I’m on record saying many times that New Jersey Gov. Chris Christie is too moderate to win the GOP nomination (and he wouldn’t be elected president even if he succeeded.) I’m still confident about that last part, but I’m starting to see Christie’s road to the nomination – and he’s getting a major assist from Sen. Ted Cruz.
Sure, it’s only 2013, and Cruz could be engaged in an elaborate fake-out to make reporters think he’s running for president. All we know for sure is that Cruz wants to look like a 2016 contender, following a trip to Iowa last weekend, to pander to that state’s right-wing caucus base, with one to South Carolina to meet with Christian pastors next week. Wearing a roving microphone and wandering crowds like an infomercial pitchman, Cruz is collecting cellphone numbers and raising money like nobody’s business. He sure looks like he’s running for president, and staking out the social conservative base as early as possible.
And maybe by doing so he’ll scare others out of the race. But for now, it looks like other right-wingers are making moves to run themselves. I wrote yesterday about how Sen. Marco Rubio’s decision to abandon his own immigration reform bill is designed to shore up his right flank for 2016. After joining Cruz’s fauxlibuster and voting to keep government shut down, Rubio is clearly cozying up as close to Cruz as possible.
Meanwhile Rick Santorum, who won the Iowa caucus last year, decided to edge to the middle a little bit on “Meet the Press” Sunday, declaring that Cruz hurt the party with his shutdown histrionics. Now Santorum isn’t quite a Tea Party guy – he voted for too much government when he was in the Senate – but he’s a social conservative favorite and he did finish second to Mitt Romney in the 2012 delegate count. He’s said to be pondering a 2016 run and rebuking Cruz on “Meet the Press” only furthered that story line.
Then there’s Sen. Rand Paul, who apparently plagiarized Wikipedia for a bizarre Gattaca-themed attack on abortion while campaigning for embattled Virginia GOP gubernatorial candidate Ken Cuccinelli. Since Cuccinelli avoided a photo opportunity with Cruz during the shutdown (which clearly hurt his prospects in the government-dependent state of Virginia), Paul’s campaigning on his behalf helps establish him as the far-right alternative to Cruz, if Cruz’s grandstanding continues to hurt the GOP and doom his chance to win the nomination. Being the darling of social conservatives helps in the GOP primary, but being hated by every other Republican probably hurts Cruz.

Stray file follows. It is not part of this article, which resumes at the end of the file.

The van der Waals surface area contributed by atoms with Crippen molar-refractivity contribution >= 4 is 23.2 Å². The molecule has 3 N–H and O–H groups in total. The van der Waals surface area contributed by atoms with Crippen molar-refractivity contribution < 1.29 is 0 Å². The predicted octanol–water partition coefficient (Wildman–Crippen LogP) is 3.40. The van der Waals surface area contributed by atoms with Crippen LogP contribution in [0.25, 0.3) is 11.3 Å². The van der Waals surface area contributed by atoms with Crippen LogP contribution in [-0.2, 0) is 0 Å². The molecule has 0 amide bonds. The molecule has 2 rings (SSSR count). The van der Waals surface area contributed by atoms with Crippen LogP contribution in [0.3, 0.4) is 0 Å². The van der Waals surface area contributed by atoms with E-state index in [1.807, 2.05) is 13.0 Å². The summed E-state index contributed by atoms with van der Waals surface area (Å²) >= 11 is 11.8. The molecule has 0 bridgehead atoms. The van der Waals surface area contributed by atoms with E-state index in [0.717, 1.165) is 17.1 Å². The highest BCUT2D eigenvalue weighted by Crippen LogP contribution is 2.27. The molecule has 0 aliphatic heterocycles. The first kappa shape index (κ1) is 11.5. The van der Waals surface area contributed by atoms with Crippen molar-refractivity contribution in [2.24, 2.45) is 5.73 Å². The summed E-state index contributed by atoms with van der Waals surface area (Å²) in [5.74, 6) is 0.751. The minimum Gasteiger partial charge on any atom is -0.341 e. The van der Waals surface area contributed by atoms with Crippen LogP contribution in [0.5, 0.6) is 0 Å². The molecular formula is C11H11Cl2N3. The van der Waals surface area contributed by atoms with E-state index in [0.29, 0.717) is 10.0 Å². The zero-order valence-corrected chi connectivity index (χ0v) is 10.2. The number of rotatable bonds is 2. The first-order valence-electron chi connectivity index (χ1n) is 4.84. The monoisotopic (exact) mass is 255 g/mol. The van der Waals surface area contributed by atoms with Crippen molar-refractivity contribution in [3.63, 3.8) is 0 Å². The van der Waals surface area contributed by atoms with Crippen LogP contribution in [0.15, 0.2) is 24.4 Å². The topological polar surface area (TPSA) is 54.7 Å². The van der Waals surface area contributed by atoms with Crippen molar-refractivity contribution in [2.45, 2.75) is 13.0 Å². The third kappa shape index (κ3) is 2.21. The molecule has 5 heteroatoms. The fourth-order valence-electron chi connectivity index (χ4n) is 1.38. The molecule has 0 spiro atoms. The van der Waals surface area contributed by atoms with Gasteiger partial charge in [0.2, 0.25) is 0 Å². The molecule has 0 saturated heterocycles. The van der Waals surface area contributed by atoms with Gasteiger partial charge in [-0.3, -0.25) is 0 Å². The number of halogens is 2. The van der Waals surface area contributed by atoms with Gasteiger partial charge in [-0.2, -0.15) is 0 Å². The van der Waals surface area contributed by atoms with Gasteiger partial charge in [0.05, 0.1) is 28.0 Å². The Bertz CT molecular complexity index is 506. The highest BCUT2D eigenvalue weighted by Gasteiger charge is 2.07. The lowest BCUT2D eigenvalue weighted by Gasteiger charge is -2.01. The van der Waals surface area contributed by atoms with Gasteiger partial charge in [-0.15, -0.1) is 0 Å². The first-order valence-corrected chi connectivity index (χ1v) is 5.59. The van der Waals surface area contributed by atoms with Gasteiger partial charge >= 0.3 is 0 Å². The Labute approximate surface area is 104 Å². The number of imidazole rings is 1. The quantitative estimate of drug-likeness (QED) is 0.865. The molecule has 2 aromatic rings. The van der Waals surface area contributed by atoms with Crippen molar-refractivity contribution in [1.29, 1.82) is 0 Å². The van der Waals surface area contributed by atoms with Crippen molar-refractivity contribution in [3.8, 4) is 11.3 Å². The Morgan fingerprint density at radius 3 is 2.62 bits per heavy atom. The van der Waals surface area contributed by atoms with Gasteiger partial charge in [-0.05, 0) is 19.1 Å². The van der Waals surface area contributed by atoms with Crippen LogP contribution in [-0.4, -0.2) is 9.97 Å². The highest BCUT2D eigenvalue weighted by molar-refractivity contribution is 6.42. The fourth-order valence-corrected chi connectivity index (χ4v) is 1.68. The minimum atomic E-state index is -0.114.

There are a few other Tea Party favorites who’ve expressed interest in a 2016 run, including the 2012 disaster Rick Perry, whose decision not to run for reelection as Texas governor fueled speculation that he’s still interested in being president. Even Cruz’s Iowa pheasant-hunting partner, Rep. Steve King, has popped off about his willingness to run, if no other sufficiently right-wing nut-job emerges. But his weekend bonding with Cruz makes it seem that the Texas senator is right-wing enough for King.
The point is, Cruz’s extremism and its impact on his party might go beyond what’s necessary to win over the right-wing GOP primary base and into territory where he seems vulnerable to others on the right. And if Cruz attracts Tea Party rivals into the 2016 race, it could open the door to a moderate like Christie. Just like the circular firing squad on the right in 2012 helped Mitt Romney: As Michele Bachmann, Herman Cain, Newt Gingrich and Santorum competed for the right-wing base – Perry was never a serious candidate – Romney methodically racked up delegates and won the nomination.
Christie could conceivably do the same thing. He’s all but declared his intention to run even as he runs for reelection next Tuesday, declaring in the Oct. 10 debate “I can walk and chew gum at the same time. I can do this job and also deal with my future. And that’s exactly what I will do.” (Interestingly, likely New Jersey voters think Christie ought to run for president, 48-41, including 72 percent of Republicans.)
Of course Christie could have some competition among supposedly “moderate” GOP governors. Wisconsin’s Scott Walker and Ohio’s John Kasich are also getting attention as purple-state governors who haven’t joined the Cruz-led anti-government suicide caucus. Not only did Kasich defy state Republicans and accept Medicaid expansion, he told the New York Times that “there seems to be a war on the poor” in his party. But Kasich and Walker have to run for reelection in 2014; Christie will get that behind him next week, letting him focus on national politics without electoral distraction.
It’s still early. But Tailgunner Ted could be destructive enough to take fire from the right, opening the door to the nomination of another moderate. If he succeeds in making himself the sole Tea Party standard-bearer, he could conceivably beat a Christie or Kasich or Walker – and then he’d lose to a Democrat. (Ruy Teixeira has a look at how Hillary Clinton in particular could even break the GOP’s near-lock on white working-class voters.) White seniors and white working-class millenials are not going to vote for President Ted Cruz.
Clearly what’s good for Cruz is bad for his party, and worse for the country. But his overreaching may even be bad for the right wing he’s pandering to.